When I was in England and dreaming of living abroad – specifically in Paris, France – I imagined me walking through the beautiful, tree-lined boulevards, pink blossom falling, the Eiffel Tower poking it’s head out in the background and gorgeous, dark-haired French men with sexy accents conversing with me as I sat outside a café drinking coffee and dipping fresh baguette into hot onion soup.
When I actually moved to France, the reality was a little different… I still did all of those things (!) but I also had my fair share of the “bad” too – it’s not all skipping through the streets in a Parisian fantasy!
So, if you’re thinking of making a move – or you’re required to make one for your job or studies – I’m about to give you the real truth about what it’s like to live in a foreign country. The good, the bad, and whatever else I think you need to know 😜
Firstly, it’s normal to showcase the ‘best’ bits of our lives… but it’s not necessarily the whole truth!
Lots of people are good at posting only the “good bits” on their social media, or telling people their highlights – after all, nobody wants to moan endlessly or complain about things, so naturally we tell each other the happy and fun things we’ve been up to.
But sometimes this lack of revealing the ‘real truth’ can give people a false idea of what it’s like to be living in a country other than your own.
And for the many people who have to make a big move abroad for family, jobs, university courses (and all other reasons)… well, they can be unprepared for the reality of the situation.
Living abroad is NOT like a holiday – I repeat, NOT LIKE A HOLIDAY.
It is HARD. And it is CHALLENGING. But it can be incredibly rewarding too.
So here I go – the truth about what it’s like to live abroad. It’s not all bad! – but it’s not all good. 😉
What is it really like to live abroad?
First of all – the GOOD stuff!
1. You’re always learning and always being challenged.
It’s true that moving abroad can be hard, but I see it like this: when I lived in the UK I knew how everything worked – the local transport, the job market, the daily routines – I was comfortable. And I quickly sunk into complete frustration because I felt like I was on a hamster wheel with no difference in the day-to-day, no matter how much education I gained, training I did, trips I took etc. I always felt bored and trapped.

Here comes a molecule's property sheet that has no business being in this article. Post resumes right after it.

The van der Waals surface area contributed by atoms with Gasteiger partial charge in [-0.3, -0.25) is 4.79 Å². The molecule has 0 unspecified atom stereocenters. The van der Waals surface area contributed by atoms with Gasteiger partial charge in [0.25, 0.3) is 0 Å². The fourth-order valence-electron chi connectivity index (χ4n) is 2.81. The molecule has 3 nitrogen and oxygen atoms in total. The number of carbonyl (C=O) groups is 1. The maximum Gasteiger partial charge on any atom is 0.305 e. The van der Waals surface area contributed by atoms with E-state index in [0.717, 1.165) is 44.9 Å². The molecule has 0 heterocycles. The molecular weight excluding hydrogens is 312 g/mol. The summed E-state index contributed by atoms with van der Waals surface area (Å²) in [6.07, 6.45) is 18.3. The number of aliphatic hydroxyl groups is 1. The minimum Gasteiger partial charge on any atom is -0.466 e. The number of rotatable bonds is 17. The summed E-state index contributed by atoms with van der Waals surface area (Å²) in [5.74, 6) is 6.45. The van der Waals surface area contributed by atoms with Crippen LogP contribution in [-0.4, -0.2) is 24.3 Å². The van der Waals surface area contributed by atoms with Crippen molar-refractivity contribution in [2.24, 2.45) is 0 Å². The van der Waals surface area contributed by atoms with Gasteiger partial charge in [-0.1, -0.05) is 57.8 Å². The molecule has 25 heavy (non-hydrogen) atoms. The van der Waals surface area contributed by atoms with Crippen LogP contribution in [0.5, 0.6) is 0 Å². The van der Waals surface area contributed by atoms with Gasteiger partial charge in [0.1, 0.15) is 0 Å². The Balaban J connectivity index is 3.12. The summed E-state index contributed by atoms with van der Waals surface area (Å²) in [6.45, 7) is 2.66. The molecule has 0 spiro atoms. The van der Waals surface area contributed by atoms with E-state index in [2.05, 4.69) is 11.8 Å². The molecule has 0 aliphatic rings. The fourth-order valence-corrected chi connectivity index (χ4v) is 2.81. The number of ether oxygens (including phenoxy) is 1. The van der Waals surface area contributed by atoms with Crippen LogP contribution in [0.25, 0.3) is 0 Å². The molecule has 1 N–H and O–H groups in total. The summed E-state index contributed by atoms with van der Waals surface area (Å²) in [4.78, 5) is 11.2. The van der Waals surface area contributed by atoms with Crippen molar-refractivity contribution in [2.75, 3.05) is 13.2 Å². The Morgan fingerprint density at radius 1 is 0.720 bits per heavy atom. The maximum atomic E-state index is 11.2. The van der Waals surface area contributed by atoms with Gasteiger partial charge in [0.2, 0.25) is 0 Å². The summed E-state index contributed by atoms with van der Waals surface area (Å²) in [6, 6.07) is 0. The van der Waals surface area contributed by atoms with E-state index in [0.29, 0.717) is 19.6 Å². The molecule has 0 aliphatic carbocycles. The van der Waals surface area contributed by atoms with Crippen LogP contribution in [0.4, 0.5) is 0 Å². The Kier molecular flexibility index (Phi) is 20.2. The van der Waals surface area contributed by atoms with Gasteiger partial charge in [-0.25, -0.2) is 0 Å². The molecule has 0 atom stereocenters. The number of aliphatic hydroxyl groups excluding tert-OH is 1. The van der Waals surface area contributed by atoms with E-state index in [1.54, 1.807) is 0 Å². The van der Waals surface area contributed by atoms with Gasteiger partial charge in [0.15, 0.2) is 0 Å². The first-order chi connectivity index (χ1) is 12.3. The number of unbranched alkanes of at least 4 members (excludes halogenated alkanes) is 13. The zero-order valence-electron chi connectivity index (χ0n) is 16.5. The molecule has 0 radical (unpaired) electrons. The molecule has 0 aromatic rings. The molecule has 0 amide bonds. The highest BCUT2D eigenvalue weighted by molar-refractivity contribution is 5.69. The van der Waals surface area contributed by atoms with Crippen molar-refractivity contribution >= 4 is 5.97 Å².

Once I got to France that was it – there was no comfort, no daily routine, just everyday trying to figure stuff out; trying to navigate in a different language; trying to make friends; trying to figure out how to find the cheapest supermarkets (yes, this is important!!)…!
You may laugh but in the UK I knew exactly how and where to go to do the cheapest food shopping if I was strapped for cash. When you’re abroad it’s different; you don’t know the “living hacks” so you have to figure it out. And that’s before finding friends, an apartment, and trying to adjust to a new routine, culture…. and probably job too, if you’re relocating.
2. It’s easy to travel and explore
Being in mainland Europe (for me) has been so useful for travelling. It’s so easy to get around and can be super cheap too! That means more exploration of different cultures, more challenges, more friends abroad, and generally more ticking places off the travel bucket-list!
3. You learn to be independent
When you’re in a new country and you don’t understand how things work, you have to figure it out. You have to negotiate with local services (like social security, health services, banks etc) in their language and you have to be patient and understand that there are processes in place that are different to what you’re used to.
You get used to doing things alone – chances are that when you arrive you don’t have a large network of friends and family around. This means you’re basically on your own. Figuring out the transport – it’s down to you. Finding your way to the local supermarket – up to you. Finding the best deals on phone plans – there’s nobody you can ask for advice so you have to figure it out.
It can be extremely stressful and tiring when navigating everything as it’s all totally new and if (like me) you arrive with limited comprehension of the language, it’s not just harder, it’s excruciatingly frustrating and can even make you feel angry (this is normally the time you want to go home). But after a little while, things get easier and you become proud that you managed to do it alone!
TIP: Find local Facebook groups or Meetup groups – or anyone who might be able to help you a little bit with things like opening bank accounts etc.
If your knowledge of the language is limited, find specific local groups in your language, whether Italian, Spanish or Arabic – whatever. You’re going to learn the country’s language in time, but right now you have to do urgent administrative tasks and you’ll need help.
4. You make friends from different countries and cultures
Don’t underestimate how making friends from different cultures, countries, religions, world-views etc can completely change you. Be open and willing to accept people for who they are and how they live their lives and they’ll be more open to letting you into their lives. I now have friends from all over the world (that also means more opportunity for travelling!), and all of them have taught me something that has changed me for the better.
And now… the IFFY stuff
1. It’s hard to adjust to the language
I learnt French in the UK. I now know that the language-teaching efforts in the UK are questionable at best. Sitting and studying a language is not how you learn a language. Physically speaking it is.
And so when I arrived in France with a qualification proving that my level of French is ‘B2’ on the CEFRL (defined as ‘independent user’- that means you can get by in everyday life and have conversations, express your opinion etc)… well, it wasn’t true.